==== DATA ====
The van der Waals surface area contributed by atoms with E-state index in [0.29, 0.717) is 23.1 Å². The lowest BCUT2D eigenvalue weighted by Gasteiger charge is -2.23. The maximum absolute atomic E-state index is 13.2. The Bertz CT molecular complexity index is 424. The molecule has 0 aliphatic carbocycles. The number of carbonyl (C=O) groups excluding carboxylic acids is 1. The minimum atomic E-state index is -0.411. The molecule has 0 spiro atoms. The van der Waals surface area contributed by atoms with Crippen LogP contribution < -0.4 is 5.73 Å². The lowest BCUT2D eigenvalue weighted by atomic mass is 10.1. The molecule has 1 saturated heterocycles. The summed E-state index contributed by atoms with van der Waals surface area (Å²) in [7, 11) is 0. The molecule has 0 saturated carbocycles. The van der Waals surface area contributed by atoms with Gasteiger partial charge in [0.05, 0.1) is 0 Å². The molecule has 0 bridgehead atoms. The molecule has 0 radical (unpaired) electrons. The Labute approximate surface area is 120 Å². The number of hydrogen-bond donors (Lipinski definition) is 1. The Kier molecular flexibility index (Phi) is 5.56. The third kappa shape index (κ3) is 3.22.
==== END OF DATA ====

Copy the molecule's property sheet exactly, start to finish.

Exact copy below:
The van der Waals surface area contributed by atoms with E-state index in [0.29, 0.717) is 23.1 Å². The lowest BCUT2D eigenvalue weighted by Gasteiger charge is -2.23. The maximum absolute atomic E-state index is 13.2. The Bertz CT molecular complexity index is 424. The molecule has 0 aliphatic carbocycles. The number of carbonyl (C=O) groups excluding carboxylic acids is 1. The minimum atomic E-state index is -0.411. The molecule has 0 spiro atoms. The van der Waals surface area contributed by atoms with Crippen LogP contribution < -0.4 is 5.73 Å². The lowest BCUT2D eigenvalue weighted by atomic mass is 10.1. The molecule has 1 saturated heterocycles. The summed E-state index contributed by atoms with van der Waals surface area (Å²) in [7, 11) is 0. The molecule has 0 saturated carbocycles. The van der Waals surface area contributed by atoms with Gasteiger partial charge in [0.05, 0.1) is 0 Å². The molecule has 0 bridgehead atoms. The molecule has 0 radical (unpaired) electrons. The Labute approximate surface area is 120 Å². The number of hydrogen-bond donors (Lipinski definition) is 1. The Kier molecular flexibility index (Phi) is 5.56. The third kappa shape index (κ3) is 3.22.